Mission Statement: This blog was created to provide information on getting help for autism in general while focussing on locally available resources for families with newly diagnosed children in Belleville and Quinte area.

Please browse the blog at your leisure. You are welcome to comment on the posts. If you are a parent, an autism consultant, counselor, teacher with information on autism resources available in our area, please email your information to benziesangma@gmail.com. Your information will be added within 24 hours.

Local Autism Support Groups

Parents Engaging Autism Quinte (PEAQ), an autism parent support group, meets once a month on the first Tuesday of the month (no meetings in January, July and August) at Kerry's Place, 189 Victoria Avenue, Belleville at 6:30 to 8 p.m. If you have questions or suggestions for autism topics that are important to you please go to our FaceBook account and post your suggestions so that we can invite appropriate autism professionals to speak at these meetings. There won't be any meeting in December but we are taking local families supporting individuals with moderate to severe sensory challenges to the Christmas Event at the Children's Safety Village half an hour prior to the event being opened to the public.

Autism parent support group meeting hosted by Mental Health Agency, Trenton and Military Family Resource Centre (MFRC) meeting is on the Second Thursday of the month from 6 to 7:30 p.m. If you have require any further information please contact Marya Peters for more information at 613 392-2811 ext 3953 or email marya.p@trentonmfrc.ca

For info on Community Living Prince Edward County Parent Support group, contact Resource Consultants @ 613 476 6038

Central Hastings Autism Support Group meets in Madoc at the Recreation Centre. Contact Renee O’Hara, Family Resource & Support, 613-966-7413 or Tammy Kavanagh, Family Resource & Support, 613-332-3227

Strategies for challenging behaviours

Monday, September 20, 2010

Idioms, Phrases and All That

"Here, Simon, give me a hand," said his Grade 2 teacher to my son recently. A typically developing child would have understood immediately that his teacher was asking him for help. My son, of course, responded to the request by holding out his right hand supporting it with his left hand. We revisited the scene at home and now he understands what is meant by someone asking him to give a hand. It means, he says now, someone is asking me to help him with something.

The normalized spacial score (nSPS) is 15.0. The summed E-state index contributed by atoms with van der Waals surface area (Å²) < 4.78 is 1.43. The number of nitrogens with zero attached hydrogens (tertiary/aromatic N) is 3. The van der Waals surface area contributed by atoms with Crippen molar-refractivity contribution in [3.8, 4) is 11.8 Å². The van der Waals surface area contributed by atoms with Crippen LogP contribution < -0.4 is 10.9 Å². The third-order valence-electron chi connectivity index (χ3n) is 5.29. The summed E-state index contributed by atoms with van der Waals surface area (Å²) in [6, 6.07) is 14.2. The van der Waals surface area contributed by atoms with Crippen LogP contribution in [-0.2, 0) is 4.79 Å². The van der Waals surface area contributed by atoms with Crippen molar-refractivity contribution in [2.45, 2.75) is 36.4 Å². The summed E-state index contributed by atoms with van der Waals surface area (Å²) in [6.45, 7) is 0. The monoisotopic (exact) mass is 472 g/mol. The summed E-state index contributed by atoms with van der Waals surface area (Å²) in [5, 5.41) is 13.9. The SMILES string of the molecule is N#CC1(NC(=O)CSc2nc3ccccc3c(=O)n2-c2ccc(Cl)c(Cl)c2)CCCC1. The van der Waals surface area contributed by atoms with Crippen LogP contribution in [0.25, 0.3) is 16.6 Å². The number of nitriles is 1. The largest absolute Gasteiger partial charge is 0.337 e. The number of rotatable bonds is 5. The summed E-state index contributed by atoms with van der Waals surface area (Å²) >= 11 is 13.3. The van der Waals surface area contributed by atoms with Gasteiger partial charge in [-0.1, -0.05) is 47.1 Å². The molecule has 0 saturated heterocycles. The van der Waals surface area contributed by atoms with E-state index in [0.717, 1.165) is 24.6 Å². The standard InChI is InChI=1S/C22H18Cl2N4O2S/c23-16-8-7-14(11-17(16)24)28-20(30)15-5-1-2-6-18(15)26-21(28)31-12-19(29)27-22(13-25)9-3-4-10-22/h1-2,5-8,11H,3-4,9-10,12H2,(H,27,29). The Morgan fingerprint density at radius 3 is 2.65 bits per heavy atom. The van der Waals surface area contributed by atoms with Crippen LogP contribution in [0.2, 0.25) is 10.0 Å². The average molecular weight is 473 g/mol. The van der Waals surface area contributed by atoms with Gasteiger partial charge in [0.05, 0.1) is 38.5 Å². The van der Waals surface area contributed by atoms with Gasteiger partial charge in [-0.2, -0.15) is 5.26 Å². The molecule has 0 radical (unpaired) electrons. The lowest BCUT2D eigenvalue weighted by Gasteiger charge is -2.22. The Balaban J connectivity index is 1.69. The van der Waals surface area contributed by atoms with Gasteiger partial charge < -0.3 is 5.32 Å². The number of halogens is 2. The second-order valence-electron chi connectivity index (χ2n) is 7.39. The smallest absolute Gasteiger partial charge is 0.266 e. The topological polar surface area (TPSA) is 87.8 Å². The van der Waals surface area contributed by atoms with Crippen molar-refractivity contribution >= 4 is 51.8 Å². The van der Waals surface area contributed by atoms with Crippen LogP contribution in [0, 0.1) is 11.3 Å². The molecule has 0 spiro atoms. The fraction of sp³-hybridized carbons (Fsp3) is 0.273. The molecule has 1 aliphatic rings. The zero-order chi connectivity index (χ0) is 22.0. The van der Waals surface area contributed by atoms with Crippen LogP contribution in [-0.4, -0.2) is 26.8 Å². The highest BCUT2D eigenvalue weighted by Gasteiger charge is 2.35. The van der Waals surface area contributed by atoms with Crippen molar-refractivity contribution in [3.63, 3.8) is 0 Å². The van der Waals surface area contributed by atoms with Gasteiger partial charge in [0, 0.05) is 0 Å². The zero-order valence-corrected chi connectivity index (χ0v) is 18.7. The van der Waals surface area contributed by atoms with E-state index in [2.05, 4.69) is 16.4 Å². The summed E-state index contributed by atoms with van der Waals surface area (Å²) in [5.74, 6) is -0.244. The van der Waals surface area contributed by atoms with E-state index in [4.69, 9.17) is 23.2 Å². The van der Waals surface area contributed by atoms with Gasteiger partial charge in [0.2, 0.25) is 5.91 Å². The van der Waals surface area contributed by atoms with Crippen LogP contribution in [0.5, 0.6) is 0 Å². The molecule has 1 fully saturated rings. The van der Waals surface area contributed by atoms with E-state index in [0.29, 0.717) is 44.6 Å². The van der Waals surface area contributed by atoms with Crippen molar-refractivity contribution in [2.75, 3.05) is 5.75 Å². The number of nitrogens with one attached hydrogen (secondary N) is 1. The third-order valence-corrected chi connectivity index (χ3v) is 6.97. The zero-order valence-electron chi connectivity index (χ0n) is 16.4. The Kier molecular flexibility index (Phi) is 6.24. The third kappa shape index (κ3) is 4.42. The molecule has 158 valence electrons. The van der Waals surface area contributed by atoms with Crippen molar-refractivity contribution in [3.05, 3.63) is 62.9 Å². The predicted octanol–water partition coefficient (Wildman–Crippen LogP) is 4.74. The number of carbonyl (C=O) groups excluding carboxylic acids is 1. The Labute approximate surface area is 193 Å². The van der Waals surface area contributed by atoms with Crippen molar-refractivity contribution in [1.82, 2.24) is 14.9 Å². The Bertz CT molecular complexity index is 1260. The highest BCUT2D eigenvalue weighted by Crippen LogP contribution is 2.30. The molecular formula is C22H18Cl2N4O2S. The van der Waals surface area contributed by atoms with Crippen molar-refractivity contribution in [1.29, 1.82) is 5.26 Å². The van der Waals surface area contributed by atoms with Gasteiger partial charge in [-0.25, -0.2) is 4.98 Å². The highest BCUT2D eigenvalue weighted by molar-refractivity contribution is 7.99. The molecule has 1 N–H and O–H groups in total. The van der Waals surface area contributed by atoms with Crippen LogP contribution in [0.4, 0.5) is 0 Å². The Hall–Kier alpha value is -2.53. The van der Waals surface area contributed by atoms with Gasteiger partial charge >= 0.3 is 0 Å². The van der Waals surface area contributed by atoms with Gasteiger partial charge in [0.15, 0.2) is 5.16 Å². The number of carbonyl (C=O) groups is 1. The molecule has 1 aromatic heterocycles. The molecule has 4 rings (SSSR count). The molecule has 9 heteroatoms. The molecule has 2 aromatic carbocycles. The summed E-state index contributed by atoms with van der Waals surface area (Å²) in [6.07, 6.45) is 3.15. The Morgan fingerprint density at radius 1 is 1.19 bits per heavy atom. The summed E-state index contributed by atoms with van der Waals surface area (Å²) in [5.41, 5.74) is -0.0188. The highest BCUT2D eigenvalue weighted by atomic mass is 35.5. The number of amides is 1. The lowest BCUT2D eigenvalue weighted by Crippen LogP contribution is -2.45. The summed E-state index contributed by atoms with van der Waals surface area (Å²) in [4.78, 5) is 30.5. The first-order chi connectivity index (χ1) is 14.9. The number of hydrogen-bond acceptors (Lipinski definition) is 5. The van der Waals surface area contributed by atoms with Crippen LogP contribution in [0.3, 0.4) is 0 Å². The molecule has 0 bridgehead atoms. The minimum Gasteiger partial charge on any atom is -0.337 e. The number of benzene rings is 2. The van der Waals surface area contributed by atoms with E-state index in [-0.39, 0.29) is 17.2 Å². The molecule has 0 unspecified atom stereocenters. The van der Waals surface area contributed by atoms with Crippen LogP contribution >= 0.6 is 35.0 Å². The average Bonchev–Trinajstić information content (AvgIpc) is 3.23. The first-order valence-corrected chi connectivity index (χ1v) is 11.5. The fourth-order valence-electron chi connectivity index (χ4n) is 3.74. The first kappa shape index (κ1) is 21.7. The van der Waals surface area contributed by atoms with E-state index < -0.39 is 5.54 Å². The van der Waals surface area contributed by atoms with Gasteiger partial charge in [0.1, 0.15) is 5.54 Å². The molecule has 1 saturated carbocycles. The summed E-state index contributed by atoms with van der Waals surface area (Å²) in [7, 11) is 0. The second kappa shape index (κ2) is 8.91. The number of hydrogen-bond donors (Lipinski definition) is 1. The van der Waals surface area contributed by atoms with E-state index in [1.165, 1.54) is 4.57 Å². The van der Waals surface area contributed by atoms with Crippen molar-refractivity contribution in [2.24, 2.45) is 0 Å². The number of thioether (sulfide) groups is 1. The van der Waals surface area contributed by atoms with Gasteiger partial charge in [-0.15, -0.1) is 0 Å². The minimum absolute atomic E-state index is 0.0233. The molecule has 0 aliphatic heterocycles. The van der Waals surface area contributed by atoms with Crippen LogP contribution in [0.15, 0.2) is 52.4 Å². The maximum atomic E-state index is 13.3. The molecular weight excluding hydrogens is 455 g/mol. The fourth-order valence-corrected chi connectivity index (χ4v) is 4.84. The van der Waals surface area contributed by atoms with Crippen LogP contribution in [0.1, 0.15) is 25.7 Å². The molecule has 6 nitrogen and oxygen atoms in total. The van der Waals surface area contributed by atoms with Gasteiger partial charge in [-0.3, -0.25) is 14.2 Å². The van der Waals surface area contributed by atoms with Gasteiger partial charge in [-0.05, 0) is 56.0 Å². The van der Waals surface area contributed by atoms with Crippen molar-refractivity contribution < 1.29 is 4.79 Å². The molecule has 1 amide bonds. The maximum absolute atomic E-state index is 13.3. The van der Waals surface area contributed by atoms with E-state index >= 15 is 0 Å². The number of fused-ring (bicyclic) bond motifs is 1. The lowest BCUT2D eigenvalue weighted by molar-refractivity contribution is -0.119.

Well, that's one down. Now how about the following - pulling someone's legs, being in a pickle, the long and short of it, it's raining cats and dogs, to have ants in your pants, tongue-tied, butterflies in the stomach etc.? Sigh...
Like other children on the autism spectrum, my son does not appreciate clever uses of words in the English language. He'd like them plain and simple, thank you very much. But since he is seemingly confronted with those unintendedly confusing arrangement of spoken words in his social situations, I guess he and I have some work to do. It's not going to be easy. Let me just say, at least we'll "have a blast" figuring some of them out.
Have fun checking this site out for idioms: http://www.idiomsite.com/
For more reading on the subject, follow this link

In it for the long haul...

I created this blog with my sincere wish that those of you reading this will want to share your own stories, both good and bad, what worked for you and what didn't and together, we can make it easier for the next family beginning their own journey of discovery. By posting what you know, where you have recieved certain services, who you have talked to, whose expertise you trust, how you navigated the school education services and by responding to questions in the discussion thread, know that you have helped a family in need. So, parents, experts in the field, counsellors, teachers and everyone who has any information on resources available, please feel free to post on this blog.